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Is the stock market entering a more defensive phase with “safe” sectors such as consumer goods set to outperform for a while? Looks like it to me on the recent data on which sectors have turned hot and which are cooling off.

(See my October 1 post for some of that data.)

And I got more confirmation from the big pop shares of “safe” PepsiCo (PEP) got this morning after an upgrade from Deutsche Bank. The upgrade wasn’t huge–the bank raised its 12-month target price to $70 from $66–but the stock is up $2.47 a share or  4.2% as of 12:40 p.m. (ET) on what isn’t particularly striking news. To me that shows that there are a lot of investors out there who, right now, want to lower their risk but stay in stocks.

I’m going to raise my target price on this evidence that safe consumer stocks are back in favor.

In raising its target price Deutsche Bank cited its reading of a recent filing by PepsiCo with the Securities & Exchange Commission that implied lower interest expenses and lower depreciation than they had expected as a result of PepsiCo’s acquisition of bottlers PepsiAmerica and Pepsi Bottling Group. As a result the bank raised its 2010 earnings forecast to $4.20, an increase of 4 cents. (See I told you this wasn’t exactly earth-shaking news.)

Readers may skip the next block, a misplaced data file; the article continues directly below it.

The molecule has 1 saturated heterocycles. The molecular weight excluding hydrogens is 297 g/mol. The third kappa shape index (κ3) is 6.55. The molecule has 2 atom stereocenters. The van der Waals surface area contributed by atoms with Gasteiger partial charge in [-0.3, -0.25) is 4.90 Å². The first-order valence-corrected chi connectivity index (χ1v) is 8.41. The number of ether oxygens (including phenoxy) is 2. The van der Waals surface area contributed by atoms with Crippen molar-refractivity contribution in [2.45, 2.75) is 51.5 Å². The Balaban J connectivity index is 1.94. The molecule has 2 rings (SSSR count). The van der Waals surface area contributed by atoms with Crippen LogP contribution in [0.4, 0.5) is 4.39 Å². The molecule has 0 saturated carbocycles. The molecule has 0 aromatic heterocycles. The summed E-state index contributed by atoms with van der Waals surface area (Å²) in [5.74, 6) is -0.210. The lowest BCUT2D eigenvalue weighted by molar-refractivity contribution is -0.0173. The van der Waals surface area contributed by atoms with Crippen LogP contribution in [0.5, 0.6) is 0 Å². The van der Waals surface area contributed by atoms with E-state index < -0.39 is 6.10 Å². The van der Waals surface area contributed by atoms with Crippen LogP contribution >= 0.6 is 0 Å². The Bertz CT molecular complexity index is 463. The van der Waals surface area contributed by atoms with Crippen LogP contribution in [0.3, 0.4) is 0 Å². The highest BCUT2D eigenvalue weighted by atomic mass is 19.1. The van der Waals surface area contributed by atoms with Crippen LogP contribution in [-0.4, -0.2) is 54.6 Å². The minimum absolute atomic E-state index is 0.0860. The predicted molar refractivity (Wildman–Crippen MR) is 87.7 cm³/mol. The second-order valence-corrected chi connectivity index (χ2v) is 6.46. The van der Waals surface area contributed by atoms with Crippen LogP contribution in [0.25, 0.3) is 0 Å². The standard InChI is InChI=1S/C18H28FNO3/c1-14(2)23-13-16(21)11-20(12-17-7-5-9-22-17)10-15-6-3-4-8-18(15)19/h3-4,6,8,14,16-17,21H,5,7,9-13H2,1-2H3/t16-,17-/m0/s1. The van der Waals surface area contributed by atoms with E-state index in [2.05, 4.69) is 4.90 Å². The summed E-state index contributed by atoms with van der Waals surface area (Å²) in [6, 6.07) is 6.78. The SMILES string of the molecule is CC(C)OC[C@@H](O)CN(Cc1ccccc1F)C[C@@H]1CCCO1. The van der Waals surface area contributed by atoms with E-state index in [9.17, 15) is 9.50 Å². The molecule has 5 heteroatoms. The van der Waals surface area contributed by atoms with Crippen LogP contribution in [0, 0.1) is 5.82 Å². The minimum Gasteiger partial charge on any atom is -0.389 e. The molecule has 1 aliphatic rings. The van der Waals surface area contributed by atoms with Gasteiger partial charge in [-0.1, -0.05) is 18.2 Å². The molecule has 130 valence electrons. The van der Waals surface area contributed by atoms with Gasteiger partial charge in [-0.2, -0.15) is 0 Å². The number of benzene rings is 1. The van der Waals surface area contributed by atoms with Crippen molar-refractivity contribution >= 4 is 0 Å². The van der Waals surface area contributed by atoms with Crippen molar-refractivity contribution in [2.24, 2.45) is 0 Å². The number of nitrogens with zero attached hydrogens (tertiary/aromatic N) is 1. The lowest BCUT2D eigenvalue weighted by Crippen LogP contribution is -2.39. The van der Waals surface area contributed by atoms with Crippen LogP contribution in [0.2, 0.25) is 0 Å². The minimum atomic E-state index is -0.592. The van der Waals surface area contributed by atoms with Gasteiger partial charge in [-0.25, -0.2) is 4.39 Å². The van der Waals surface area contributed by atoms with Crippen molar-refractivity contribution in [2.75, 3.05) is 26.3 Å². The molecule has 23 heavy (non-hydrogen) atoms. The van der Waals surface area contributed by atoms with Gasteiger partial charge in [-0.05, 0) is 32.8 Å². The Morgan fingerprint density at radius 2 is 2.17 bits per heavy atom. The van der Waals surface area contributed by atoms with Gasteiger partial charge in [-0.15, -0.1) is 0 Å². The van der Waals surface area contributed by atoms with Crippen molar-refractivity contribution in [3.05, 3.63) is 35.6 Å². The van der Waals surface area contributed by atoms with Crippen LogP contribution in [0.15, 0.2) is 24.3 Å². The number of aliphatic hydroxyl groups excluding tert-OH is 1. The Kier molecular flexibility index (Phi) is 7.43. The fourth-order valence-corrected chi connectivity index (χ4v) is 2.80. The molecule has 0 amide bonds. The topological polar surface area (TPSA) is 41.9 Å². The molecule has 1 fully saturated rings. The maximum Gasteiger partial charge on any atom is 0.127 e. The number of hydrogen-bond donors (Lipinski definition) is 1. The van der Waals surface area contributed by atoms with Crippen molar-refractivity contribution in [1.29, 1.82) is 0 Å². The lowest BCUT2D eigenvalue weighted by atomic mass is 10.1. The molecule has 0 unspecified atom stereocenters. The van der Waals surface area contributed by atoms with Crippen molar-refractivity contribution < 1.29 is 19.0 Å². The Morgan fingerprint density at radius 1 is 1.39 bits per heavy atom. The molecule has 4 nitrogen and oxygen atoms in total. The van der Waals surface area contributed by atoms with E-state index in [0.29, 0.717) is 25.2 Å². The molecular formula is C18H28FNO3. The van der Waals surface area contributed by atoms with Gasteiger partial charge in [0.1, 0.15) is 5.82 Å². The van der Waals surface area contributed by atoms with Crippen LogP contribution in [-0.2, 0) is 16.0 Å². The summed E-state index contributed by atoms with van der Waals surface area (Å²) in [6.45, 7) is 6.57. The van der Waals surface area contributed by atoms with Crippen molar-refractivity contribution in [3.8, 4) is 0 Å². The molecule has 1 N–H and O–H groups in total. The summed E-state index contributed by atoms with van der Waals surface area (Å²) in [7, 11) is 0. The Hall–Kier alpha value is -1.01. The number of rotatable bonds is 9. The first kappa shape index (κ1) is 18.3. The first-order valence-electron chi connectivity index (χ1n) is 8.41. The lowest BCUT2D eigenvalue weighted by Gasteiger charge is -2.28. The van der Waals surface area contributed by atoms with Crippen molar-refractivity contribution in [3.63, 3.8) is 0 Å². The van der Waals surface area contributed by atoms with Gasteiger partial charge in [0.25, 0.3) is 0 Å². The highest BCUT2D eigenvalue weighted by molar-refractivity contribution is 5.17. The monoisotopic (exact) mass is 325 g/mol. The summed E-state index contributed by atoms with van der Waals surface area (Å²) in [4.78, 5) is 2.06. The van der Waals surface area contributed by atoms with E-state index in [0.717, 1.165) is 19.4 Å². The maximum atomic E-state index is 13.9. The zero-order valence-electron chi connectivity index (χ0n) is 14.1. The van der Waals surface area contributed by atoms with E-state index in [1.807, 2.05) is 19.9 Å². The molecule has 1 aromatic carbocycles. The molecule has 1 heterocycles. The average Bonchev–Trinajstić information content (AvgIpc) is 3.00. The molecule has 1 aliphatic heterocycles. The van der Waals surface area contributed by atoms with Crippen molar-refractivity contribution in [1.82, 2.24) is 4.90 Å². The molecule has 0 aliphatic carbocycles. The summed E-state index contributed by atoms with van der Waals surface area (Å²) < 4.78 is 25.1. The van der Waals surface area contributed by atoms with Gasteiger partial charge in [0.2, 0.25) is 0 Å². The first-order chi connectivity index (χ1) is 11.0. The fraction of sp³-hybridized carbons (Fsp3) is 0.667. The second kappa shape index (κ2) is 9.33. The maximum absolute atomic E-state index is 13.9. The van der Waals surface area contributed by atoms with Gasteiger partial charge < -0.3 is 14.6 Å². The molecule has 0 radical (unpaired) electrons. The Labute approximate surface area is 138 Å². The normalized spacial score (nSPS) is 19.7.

More importantly Deutsche Bank also said that they think there could well be more increases to earnings estimates ahead from a potential tailwind from a weak U.S. dollar and lower costs for key raw materials. With investors getting edgy about prospects for earnings growth in the fourth quarter and in 2010 that’s a compelling story.

As of October 2, 2009, I’m raising my target price for Pepsico to $68 a share by June 2010 from my previous target of $62 by March 2010.